Research Repository

Work-Family Life Courses and Metabolic Markers in the MRC National Survey of Health and Development

Lacey, RE and Kumari, M and Sacker, A and Stafford, M and Kuh, D and McMunn, A (2016) 'Work-Family Life Courses and Metabolic Markers in the MRC National Survey of Health and Development.' PloS One, 11 (8). ISSN 1932-6203

journal.pone.0161923.PDF - Published Version
Available under License Creative Commons Attribution.

Download (231kB) | Preview


The aim was to investigate whether the combined work-family life courses of British men and women were associated with differences in metabolic markers?waist circumference, blood pressure, high density lipoprotein cholesterol, triglycerides, and glycated haemoglobin?in mid-life. We used data from the Medical Research Council?s National Survey of Health and Development?the 1946 British birth cohort. Multi-channel sequence analysis was used to create a typology of eight work-family life course types combining information on work, partnerships and parenthood between ages 16?51. Linear regression tested associations between work-family types and metabolic outcomes at age 53 on multiply imputed data (20 imputations) of >2,400 participants. Compared with men with strong ties to employment and early transitions to family life, men who made later transitions to parenthood and maintained strong ties to paid work had smaller waist circumferences (-2.16cm, 95% CI: -3.73, -0.59), lower triglycerides (9.78% lower, 95% CI: 0.81, 17.94) and lower blood pressure (systolic: -4.03mmHg, 95% CI: -6.93, -1.13; diastolic: -2.34mmHg, 95% CI: -4.15, -0.53). Married men and women who didn?t have children had increased high density lipoprotein cholesterol (7.23% higher, 95% CI: 0.68, 14.21) and lower waist circumferences (-4.67cm, 95% CI: -8.37, -0.97), respectively. For men later transitions to parenthood combined with strong ties to paid work were linked to reduced metabolic risk in mid-life. Fewer differences between work-family types and metabolic markers were seen for women.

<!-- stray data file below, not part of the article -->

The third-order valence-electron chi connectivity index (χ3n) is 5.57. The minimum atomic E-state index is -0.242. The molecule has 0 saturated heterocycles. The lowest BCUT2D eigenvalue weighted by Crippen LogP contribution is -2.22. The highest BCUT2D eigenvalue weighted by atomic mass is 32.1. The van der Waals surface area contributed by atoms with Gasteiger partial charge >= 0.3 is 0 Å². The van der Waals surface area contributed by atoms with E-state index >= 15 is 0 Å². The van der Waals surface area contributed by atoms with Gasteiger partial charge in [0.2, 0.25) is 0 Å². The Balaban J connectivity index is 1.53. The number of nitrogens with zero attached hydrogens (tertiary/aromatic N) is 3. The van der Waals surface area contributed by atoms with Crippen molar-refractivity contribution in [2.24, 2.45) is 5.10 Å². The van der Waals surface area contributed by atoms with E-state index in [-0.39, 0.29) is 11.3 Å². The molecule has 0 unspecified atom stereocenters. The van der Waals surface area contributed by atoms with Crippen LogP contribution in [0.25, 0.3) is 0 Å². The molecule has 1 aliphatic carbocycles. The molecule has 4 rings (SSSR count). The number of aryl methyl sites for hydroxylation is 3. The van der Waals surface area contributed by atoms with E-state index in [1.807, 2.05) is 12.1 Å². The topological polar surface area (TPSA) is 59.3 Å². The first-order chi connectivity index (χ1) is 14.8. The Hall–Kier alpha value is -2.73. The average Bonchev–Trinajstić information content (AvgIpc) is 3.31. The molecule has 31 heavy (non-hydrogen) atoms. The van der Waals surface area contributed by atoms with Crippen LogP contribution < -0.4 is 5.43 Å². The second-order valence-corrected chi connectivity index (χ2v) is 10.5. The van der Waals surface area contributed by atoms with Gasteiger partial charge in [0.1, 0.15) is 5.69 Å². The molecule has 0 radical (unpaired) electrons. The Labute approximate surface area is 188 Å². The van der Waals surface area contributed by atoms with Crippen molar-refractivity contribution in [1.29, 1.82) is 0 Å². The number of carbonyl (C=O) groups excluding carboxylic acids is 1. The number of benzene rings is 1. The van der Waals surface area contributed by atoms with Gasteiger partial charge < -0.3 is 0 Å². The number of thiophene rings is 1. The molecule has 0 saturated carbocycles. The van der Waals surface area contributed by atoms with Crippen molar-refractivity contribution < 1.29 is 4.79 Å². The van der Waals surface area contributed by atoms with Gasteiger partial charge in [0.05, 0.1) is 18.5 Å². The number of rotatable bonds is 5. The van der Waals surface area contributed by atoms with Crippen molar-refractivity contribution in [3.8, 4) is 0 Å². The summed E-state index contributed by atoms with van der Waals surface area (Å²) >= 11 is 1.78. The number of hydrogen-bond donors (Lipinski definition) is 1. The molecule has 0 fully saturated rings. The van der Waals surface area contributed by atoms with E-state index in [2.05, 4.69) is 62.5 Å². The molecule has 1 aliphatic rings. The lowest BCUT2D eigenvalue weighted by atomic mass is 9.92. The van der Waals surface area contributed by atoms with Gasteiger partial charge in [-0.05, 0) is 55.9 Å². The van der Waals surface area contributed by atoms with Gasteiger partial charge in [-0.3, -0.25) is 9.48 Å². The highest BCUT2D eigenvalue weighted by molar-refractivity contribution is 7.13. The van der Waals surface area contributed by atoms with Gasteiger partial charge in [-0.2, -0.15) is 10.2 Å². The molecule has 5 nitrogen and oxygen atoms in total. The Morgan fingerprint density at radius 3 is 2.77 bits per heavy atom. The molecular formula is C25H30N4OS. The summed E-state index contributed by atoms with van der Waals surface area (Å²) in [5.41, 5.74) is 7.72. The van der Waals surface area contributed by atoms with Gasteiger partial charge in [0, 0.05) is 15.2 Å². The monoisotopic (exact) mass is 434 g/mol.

Item Type: Article
Subjects: H Social Sciences > H Social Sciences (General)
R Medicine > R Medicine (General)
Divisions: Faculty of Social Sciences > Institute for Social and Economic Research
Depositing User: Jim Jamieson
Date Deposited: 20 Oct 2016 15:59
Last Modified: 20 Feb 2018 15:15

Actions (login required)

View Item View Item